Students at North Woods International Elementary School were recently caught with knives, spray paint and fake pot, according a police report acquired Monday by the Tribune.
School officials reached out to the families involved but didn’t alert all North Woods parents because there was no threat to public safety, said Steve Salerno, associate superintendent of human resources for the La Crosse School District.
“The safety and the welfare of the kids was never jeopardized,” Salerno said.
The school includes students from pre-school to fifth grade.
The trouble started two weeks ago, when a boy was suspended after bringing to school a plastic bag filled with what he told authorities was marijuana. North Woods Principal Sandy Brauer tracked down the student after being alerted by faculty, Salerno said.
Staff found a plastic bag with a brown dried substance, which tested negative for THC and smelled like oregano, according to police.
In another incident, police were called to North Woods at about 8:30 a.m. Oct. 1, responding to a call that students brought two knives and a can of spray paint to school.
One boy brought two pocket knives to school, telling police he stole the knives from his grandfather. He showed the knives to other children at the bus stop before school, according to police. He was referred to the district attorney for possessing a non-firearm weapon on school grounds, and for having a spray paint can for no legitimate purpose.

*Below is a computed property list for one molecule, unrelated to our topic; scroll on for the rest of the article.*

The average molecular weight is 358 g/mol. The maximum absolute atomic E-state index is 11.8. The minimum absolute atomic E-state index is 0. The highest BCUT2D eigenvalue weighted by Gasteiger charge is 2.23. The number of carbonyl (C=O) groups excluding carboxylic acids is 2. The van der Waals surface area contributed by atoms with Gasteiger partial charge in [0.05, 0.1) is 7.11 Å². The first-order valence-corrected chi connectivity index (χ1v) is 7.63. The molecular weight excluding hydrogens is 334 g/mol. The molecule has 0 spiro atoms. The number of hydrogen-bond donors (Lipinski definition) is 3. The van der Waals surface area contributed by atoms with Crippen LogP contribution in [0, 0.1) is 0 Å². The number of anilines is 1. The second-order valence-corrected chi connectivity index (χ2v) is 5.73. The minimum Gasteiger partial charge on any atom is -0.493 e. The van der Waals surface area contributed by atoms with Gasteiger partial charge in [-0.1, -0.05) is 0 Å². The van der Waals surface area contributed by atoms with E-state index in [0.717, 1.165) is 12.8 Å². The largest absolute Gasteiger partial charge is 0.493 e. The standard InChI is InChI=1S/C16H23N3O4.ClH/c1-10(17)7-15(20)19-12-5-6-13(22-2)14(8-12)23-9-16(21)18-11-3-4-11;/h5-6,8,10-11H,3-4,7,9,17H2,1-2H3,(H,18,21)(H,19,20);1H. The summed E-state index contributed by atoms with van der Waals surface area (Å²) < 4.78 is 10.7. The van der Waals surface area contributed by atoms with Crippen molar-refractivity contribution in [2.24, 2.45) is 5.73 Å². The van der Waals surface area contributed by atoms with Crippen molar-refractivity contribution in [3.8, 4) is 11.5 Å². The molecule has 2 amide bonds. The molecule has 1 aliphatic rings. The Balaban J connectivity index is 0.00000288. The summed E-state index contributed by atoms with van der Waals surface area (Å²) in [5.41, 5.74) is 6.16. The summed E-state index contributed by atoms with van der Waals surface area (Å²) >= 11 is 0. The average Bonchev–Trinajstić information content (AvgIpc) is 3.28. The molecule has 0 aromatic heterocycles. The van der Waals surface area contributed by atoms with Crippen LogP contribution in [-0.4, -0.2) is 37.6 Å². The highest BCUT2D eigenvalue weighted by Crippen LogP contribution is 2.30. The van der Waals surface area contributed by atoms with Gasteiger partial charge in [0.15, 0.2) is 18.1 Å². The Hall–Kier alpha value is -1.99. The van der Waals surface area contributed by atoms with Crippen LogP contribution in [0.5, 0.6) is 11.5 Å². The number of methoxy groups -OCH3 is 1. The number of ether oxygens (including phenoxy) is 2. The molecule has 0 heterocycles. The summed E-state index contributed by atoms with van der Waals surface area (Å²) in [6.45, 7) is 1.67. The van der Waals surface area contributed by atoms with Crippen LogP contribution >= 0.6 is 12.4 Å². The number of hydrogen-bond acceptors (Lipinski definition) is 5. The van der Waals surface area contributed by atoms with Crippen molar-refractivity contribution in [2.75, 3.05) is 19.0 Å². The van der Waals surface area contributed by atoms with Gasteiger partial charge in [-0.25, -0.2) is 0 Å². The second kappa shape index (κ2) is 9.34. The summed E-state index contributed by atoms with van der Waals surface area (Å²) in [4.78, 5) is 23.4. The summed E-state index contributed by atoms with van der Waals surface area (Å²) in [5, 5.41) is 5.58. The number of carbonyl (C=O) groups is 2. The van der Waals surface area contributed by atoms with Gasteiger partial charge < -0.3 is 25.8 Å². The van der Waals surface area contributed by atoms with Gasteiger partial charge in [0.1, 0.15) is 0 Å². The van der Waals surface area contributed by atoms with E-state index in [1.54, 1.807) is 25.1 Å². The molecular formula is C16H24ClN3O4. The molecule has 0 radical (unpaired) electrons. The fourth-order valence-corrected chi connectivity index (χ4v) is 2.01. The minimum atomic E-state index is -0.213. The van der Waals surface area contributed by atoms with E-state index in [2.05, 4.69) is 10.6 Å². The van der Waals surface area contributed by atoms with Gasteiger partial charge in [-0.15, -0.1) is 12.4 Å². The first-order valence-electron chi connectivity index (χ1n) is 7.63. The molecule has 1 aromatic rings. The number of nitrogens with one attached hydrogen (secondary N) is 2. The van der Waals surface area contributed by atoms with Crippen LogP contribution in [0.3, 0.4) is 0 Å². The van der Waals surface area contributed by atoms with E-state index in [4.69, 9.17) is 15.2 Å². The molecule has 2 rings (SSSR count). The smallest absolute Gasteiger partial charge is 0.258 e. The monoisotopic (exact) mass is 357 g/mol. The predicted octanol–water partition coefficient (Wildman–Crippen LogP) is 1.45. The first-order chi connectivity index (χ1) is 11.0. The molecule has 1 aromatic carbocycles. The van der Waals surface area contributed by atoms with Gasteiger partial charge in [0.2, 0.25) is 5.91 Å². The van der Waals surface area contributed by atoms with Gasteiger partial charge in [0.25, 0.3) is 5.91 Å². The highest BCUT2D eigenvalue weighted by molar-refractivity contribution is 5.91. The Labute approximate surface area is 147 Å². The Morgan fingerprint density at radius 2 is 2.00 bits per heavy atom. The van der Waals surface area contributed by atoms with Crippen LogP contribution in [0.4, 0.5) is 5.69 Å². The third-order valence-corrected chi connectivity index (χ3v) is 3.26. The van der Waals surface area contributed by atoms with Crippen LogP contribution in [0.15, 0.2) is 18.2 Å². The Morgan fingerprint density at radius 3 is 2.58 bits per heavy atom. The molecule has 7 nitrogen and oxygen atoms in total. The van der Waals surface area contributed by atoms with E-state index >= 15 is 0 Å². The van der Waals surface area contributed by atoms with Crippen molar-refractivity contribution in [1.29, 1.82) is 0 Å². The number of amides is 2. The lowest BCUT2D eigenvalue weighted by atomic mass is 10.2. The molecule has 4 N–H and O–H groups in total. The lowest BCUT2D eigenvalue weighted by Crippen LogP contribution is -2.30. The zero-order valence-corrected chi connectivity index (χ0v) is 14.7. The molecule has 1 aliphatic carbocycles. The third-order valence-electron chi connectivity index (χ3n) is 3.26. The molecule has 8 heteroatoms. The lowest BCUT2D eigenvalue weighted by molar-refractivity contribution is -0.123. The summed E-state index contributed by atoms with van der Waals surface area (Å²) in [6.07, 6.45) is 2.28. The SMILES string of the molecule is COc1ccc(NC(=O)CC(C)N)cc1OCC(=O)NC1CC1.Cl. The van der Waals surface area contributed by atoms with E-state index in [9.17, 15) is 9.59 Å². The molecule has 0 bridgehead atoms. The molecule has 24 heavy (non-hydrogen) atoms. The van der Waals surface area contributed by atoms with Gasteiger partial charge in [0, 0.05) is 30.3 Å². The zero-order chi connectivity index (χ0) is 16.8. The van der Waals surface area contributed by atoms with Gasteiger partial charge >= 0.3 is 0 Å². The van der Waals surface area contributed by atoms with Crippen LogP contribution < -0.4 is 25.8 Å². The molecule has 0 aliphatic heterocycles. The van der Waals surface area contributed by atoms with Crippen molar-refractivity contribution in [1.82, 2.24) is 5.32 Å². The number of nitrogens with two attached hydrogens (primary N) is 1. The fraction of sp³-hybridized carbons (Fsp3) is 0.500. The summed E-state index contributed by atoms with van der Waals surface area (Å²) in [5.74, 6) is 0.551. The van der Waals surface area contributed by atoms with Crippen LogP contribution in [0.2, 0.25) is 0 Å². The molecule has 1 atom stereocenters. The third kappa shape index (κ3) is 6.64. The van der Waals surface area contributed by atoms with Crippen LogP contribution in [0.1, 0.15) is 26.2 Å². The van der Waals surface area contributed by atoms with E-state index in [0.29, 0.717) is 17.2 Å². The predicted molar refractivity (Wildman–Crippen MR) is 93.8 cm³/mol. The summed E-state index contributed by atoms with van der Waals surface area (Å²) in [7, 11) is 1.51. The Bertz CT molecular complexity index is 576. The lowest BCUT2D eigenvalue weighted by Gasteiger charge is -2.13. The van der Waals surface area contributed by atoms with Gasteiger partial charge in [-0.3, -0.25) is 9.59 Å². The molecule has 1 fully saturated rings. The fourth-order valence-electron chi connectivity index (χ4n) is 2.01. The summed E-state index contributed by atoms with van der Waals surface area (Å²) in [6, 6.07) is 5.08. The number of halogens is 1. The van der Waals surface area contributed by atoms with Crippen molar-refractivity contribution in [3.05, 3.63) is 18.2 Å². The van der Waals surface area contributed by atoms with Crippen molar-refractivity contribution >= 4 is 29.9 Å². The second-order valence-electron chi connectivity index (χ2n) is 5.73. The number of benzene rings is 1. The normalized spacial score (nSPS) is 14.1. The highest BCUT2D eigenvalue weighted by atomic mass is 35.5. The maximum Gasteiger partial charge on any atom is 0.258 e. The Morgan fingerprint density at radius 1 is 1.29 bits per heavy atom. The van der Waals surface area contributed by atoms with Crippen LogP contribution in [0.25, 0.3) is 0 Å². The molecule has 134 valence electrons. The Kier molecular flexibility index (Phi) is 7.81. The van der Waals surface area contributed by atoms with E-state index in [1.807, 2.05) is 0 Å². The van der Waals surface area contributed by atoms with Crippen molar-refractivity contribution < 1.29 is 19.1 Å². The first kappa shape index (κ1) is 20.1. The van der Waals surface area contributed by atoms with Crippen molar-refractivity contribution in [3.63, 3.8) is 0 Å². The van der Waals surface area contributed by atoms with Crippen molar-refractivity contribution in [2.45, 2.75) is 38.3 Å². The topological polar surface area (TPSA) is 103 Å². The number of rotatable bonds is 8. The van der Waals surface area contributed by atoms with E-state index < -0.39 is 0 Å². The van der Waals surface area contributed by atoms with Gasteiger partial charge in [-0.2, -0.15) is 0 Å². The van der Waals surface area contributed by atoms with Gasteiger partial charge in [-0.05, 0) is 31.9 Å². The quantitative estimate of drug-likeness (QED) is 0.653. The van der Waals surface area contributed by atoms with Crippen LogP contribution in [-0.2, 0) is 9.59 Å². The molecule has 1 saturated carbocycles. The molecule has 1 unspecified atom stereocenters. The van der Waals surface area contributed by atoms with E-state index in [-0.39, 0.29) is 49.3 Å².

Another boy told police that a Logan Middle School student gave him spray paint at a bus stop before school to paint his bike. Instead, the boy used it to paint parts of a nearby playground, according to police. He was referred to the district attorney for graffiti and for possessing a spray paint can for no legitimate purpose.
Prompted by a tip from a community member, school staff apprehended both students before they could enter the school building, Salerno said.
He declined to say how the three students will be disciplined, but said the range of punishments for such serious reports includes suspension and expulsion.
“We’re a mirror of our society,” Salerno said. “What goes on in our society, unfortunately goes on in our schools.”
He said school district officials take the reports seriously and will work to encourage more discussion about what’s happening in the classroom. Preventing similar incidents depends on education and communication.
“It’s constantly at the forefront of our minds,” Salerno said. “How do we ensure kids are safe?”
Tribune reporter Chris Hubbuch contributed to this report.